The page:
How credit reference bureau work

By Morris Aron

A credit reference bureau (CRB) is a firm that collects information from various sources and provides consumer credit information on individual consumers for a variety of uses.

The firms are known by various names: In the US the firms are called credit bureaus, in the United Kingdom, a credit reference agency, while in Kenya it is a credit reference bureau.

A CRB provides information on individuals borrowing and bill paying habits.

Such information helps commercial banks, saving and credit co-operative societies (Saccos) and other microfinance institutions to assess borrowers’ ability to pay back a loan.

Having a CRB system in place can affect the interest rate and other terms of a loan.

What CRBs do

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Prof Njuguna Ndung’u, the Central Bank of Kenya governor said the agencies transfer the premium risk — what banks charge for not knowing how a customer repays a loan — that has traditionally been borne by customers as a portion of the lending rate.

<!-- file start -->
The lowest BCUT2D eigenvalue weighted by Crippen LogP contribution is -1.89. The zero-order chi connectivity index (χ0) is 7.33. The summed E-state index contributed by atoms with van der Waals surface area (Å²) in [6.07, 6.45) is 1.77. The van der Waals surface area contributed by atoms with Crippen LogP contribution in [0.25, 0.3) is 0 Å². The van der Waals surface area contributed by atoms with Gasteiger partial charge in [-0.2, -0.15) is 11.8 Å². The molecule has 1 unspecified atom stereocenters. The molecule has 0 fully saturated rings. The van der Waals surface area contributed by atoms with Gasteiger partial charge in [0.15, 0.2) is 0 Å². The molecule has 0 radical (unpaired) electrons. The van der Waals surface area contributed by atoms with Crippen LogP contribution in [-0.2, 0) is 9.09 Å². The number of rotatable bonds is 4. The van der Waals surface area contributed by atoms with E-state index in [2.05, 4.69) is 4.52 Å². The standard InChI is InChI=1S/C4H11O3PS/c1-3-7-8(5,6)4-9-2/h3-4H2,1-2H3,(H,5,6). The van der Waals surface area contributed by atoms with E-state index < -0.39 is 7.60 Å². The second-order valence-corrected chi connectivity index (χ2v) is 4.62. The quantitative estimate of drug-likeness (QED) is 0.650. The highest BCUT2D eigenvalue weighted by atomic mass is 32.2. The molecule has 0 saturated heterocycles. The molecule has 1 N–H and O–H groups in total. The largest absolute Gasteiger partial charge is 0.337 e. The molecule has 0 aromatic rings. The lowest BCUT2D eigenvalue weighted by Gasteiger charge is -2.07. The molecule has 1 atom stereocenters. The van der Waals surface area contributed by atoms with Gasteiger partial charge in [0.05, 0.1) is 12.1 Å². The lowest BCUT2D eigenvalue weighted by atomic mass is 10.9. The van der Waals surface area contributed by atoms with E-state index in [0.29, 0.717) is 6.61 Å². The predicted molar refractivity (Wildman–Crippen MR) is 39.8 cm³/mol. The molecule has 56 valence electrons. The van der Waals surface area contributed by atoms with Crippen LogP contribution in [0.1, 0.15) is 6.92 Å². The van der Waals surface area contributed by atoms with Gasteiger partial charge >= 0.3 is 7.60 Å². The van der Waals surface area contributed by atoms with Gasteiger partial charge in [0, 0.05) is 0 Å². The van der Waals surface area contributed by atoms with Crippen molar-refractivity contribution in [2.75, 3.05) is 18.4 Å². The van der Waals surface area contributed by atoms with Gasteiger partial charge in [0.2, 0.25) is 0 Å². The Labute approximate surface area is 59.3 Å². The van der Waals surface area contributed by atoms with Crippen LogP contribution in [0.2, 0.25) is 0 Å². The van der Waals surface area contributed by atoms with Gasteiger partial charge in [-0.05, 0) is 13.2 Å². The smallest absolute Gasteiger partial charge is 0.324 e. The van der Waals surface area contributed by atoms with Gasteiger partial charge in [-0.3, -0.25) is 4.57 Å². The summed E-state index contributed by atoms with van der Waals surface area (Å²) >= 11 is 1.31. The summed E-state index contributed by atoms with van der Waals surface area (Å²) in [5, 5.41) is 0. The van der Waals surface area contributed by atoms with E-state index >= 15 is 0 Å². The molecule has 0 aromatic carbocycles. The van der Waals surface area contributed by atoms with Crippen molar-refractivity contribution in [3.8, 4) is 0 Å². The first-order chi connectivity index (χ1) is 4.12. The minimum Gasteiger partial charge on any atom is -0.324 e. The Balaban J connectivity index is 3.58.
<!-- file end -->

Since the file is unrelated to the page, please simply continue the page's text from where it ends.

Interest rates are not uniform for all customers, they can be based on risk-based pricing, a form of price discrimination on different borrowers, as set out in their credit rating.

This is why consumers with poor credit repayment histories or court adjudicated debt obligations like tax defaults, bankruptcies and other such bad history pay a higher interest rate than those who don’t.

In the US, the bureaus collect and collate personal information, financial data, and any data on individuals from a variety of sources known as data furnishers.

In Kenya, it will be up to CRB-Africa, Compuscan, and Metropol East Africa to share customer information with financial institutions.

The information is made available on request to customers of the credit bureau for the purposes of credit assessment, credit scoring or for other purposes such as employment consideration or hiring a house.

Credit rating

Given the large number of consumer borrowers, these credit scores tend to be mechanistic.

To simplify the analytical process for their customers, the bureaus apply a mathematical formula to provide a score the customer can use to assess the individual’s credit ability to repay loans. Such an approach is called credit rating.

The rate that one is given reflects how prompt and committed an individual is in concluding his debt obligations.

The information is then used by banks to award and cost credit with those who are more prompt paying less for credit and vice versa for those who aren’t.

With the licensing of the first CRB and two more to follow, Kenya now joins Uganda, Malawi, Ghana and a number of other African countries, which have the systems.

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